What the Internet loses from Egypt’s disappearance

Last night at 20:54 UTC, Noor Group, the only remaining Internet service provider in Egypt with a consumer broadband service, depeered with the rest of the Internet. There are now only 12 Egyptian networks connected to the Net, none of which appear to be offering public connections.

One of the few links still remaining unconnected with the government or other country’s traffic passing through Egypt is that of the new Library of Alexandria, whose connectivity remains undisturbed, but whose librarian writes:

The library is safe thanks to Egypt’s youth, whether they be the staff of the Library or the representatives of the demonstrators, who are joining us in guarding the building from potential vandals and looters. I am there daily within the bounds of the curfew hours. However, the Library will be closed to the public for the next few days until the curfew is lifted and events unfold towards an end to the lawlessness and a move towards the resolution of the political issues that triggered the demonstrations.

One of the items held by the Bibliotheca Alexandrina is a snapshot archival copy of more than 10 billion pages from the Web from 1996-2007, deposited there by San Francisco’s Internet Archive. When I spoke to the Internet archivist, Brewster Kahle, a few years ago, he mentioned that, among other reasons, he had made the donation as a protective backup in case anything happened to San Francisco.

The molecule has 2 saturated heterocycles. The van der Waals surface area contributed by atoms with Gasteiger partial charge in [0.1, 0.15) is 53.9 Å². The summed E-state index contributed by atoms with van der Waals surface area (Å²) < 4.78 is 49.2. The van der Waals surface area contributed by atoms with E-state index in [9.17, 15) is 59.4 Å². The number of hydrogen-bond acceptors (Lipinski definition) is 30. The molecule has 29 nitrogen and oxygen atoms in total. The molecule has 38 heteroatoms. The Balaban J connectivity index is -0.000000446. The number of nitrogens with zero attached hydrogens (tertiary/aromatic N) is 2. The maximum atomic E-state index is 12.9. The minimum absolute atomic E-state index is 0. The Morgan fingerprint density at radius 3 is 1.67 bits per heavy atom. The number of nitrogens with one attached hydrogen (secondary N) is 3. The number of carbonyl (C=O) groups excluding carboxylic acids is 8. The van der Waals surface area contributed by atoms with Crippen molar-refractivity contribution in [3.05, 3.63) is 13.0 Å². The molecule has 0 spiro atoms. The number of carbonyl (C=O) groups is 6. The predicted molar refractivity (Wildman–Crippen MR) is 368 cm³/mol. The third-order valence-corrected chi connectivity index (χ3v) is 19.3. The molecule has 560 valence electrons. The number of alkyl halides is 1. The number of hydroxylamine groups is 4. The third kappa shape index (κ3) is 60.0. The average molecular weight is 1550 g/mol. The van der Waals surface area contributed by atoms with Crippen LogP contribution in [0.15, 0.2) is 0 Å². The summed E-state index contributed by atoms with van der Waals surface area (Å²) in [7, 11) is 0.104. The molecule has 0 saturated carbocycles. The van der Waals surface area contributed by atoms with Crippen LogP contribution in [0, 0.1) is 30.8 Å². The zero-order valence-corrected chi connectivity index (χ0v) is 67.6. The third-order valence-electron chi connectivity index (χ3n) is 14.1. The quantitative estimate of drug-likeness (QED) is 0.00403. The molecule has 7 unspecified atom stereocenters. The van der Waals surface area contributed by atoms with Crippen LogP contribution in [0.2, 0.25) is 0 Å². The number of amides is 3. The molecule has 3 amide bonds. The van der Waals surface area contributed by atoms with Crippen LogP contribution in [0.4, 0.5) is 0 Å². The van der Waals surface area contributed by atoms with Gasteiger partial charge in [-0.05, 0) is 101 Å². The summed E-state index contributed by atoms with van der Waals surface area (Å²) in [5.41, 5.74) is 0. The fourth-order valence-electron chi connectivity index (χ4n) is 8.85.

The loss of the Egyptian Internet is a loss to the wider Net, too. The Internet itself is resilient to disruption, but even it is not unaffected. Egypt’s disappearance has had effects outside the country. When Egypt vanished, the main name server for all domains ending in “.eg”, no matter where they are hosted in the world, became inaccessible. Secondary servers for “.eg” in Austria and the United States have taken up the slack, but are relying on old data provided by the main server before the shutdown. That data is slowly going out of date, and will be invalid in 140 days. The Arabic language top level domain, .misr or .مصر , has no secondary servers outside the country. All Internet addresses ending in this domain are now inaccessible.

Alexandria’s backup of the Web still remains online. It looks like the Egyptian Ministry of Communications and Information Technology has chosen to keep some of its own networks online, as well as those of the Bank of Egypt. But all other Net users, including thousands of journalists unable to reach alternative forms of communication, continue to be silenced by Egyptian authorities.